Regular can of course be defined free and transitive. For this post, I choose the definition of regular to be second definition of regular given in Wikipedia.
Let $X$ be a set, possibly empty. Let $G$ be a group, possibly a singleton. Suppose there exists a right group action $\mu: M \times G \to M$.
Unless I misunderstand the meaning of "for every two" or "for each pair", I think the definitions are as follows:
$\mu$ is defined regular if for all $x,y \in M$, there exists a unique $g \in G$ such that $\mu(x,g)=y$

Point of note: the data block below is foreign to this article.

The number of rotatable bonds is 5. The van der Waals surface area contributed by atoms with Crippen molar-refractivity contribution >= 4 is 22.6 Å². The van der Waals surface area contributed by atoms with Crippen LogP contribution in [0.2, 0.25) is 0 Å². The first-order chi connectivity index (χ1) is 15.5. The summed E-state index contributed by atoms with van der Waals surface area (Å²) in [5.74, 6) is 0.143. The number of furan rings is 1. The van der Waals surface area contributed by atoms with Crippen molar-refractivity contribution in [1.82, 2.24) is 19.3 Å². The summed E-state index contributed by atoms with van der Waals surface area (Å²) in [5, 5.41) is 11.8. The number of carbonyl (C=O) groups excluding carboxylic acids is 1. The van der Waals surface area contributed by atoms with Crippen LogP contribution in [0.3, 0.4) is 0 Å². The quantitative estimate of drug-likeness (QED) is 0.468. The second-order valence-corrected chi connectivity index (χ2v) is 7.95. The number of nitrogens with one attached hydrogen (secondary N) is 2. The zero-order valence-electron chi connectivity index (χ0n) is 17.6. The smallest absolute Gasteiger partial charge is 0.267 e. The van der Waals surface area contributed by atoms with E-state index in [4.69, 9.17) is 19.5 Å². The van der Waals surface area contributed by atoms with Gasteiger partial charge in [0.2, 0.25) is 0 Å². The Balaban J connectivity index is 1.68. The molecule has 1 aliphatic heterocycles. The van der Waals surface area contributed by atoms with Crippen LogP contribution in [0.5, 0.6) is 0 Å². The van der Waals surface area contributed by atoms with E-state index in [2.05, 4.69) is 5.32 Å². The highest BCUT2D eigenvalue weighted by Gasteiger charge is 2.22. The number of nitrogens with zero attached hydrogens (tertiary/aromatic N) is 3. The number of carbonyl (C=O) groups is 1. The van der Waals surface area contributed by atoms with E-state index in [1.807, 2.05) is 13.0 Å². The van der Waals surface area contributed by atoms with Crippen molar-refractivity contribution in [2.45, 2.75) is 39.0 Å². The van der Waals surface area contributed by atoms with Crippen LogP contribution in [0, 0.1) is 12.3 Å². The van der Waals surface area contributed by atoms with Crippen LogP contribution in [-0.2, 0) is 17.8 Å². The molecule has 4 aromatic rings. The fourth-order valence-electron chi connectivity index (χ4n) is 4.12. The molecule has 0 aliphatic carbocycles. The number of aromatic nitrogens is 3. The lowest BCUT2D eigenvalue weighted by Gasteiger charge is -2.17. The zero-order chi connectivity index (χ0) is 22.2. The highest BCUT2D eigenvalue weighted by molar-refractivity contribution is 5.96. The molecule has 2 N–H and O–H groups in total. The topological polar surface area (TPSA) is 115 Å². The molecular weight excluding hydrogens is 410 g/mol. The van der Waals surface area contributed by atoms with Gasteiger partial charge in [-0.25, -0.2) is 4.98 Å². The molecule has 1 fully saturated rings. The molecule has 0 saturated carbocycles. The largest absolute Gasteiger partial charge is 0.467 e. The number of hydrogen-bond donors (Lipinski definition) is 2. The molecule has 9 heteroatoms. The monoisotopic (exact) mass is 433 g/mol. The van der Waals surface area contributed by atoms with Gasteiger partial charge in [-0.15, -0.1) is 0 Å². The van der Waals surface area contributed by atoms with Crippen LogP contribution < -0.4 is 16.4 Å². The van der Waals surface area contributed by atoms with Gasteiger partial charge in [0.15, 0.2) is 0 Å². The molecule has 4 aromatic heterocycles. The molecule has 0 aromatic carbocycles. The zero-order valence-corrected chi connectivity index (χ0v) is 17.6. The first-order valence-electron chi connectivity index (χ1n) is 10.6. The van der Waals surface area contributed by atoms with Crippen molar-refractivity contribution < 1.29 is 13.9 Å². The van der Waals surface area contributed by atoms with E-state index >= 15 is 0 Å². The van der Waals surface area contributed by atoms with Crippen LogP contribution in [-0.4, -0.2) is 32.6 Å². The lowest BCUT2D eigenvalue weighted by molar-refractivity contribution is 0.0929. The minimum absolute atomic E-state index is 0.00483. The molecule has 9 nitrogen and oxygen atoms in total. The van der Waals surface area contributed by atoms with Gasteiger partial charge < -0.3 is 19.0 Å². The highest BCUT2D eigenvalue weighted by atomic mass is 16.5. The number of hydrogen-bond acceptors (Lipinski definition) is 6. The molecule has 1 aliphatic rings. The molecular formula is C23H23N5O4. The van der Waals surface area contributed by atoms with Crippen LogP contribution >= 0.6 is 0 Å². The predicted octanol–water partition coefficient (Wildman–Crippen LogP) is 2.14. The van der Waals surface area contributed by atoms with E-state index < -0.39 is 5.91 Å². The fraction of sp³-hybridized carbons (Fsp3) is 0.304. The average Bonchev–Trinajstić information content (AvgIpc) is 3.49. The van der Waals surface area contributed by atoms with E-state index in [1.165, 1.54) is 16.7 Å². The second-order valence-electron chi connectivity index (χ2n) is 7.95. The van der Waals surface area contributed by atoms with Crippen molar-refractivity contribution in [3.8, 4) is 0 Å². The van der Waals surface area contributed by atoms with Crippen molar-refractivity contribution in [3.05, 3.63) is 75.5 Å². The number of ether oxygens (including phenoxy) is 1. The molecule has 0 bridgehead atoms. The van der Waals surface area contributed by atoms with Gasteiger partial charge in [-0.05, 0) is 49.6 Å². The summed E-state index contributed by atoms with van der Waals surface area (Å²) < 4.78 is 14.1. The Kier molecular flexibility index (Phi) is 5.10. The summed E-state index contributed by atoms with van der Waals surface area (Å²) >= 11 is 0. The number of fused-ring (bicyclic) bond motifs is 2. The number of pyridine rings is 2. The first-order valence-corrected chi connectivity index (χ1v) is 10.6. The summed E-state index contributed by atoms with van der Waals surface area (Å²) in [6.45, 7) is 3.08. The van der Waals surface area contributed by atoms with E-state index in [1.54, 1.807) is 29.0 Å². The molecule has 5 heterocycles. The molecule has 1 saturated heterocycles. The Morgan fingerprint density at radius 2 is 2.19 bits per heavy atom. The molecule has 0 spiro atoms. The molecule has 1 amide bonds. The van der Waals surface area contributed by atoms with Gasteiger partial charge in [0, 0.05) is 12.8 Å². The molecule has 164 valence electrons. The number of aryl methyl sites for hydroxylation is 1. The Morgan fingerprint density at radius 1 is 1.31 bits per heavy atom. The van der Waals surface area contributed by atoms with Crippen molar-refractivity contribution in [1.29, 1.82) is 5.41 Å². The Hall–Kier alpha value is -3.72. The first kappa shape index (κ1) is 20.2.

$\mu$ is defined free if for all $g \in G$, if there exists $x \in M$ such that $\mu(x,g)=x$, then we have that $g=1_G$
$\mu$ is defined transitive if $M$ is non-empty and for all $x,y \in M$, there exists a $g \in G$ such that $\mu(x,g)=y$
In proving regular implies free and transitive, how do we prove $M$ is non-empty?
In proving free and transitive implies regular, where do we use $M$ non-empty?
My guess for both: Every $g \in G$ satisfies the equation $\mu(x,g)=y$ if $x,y \in M = \emptyset$.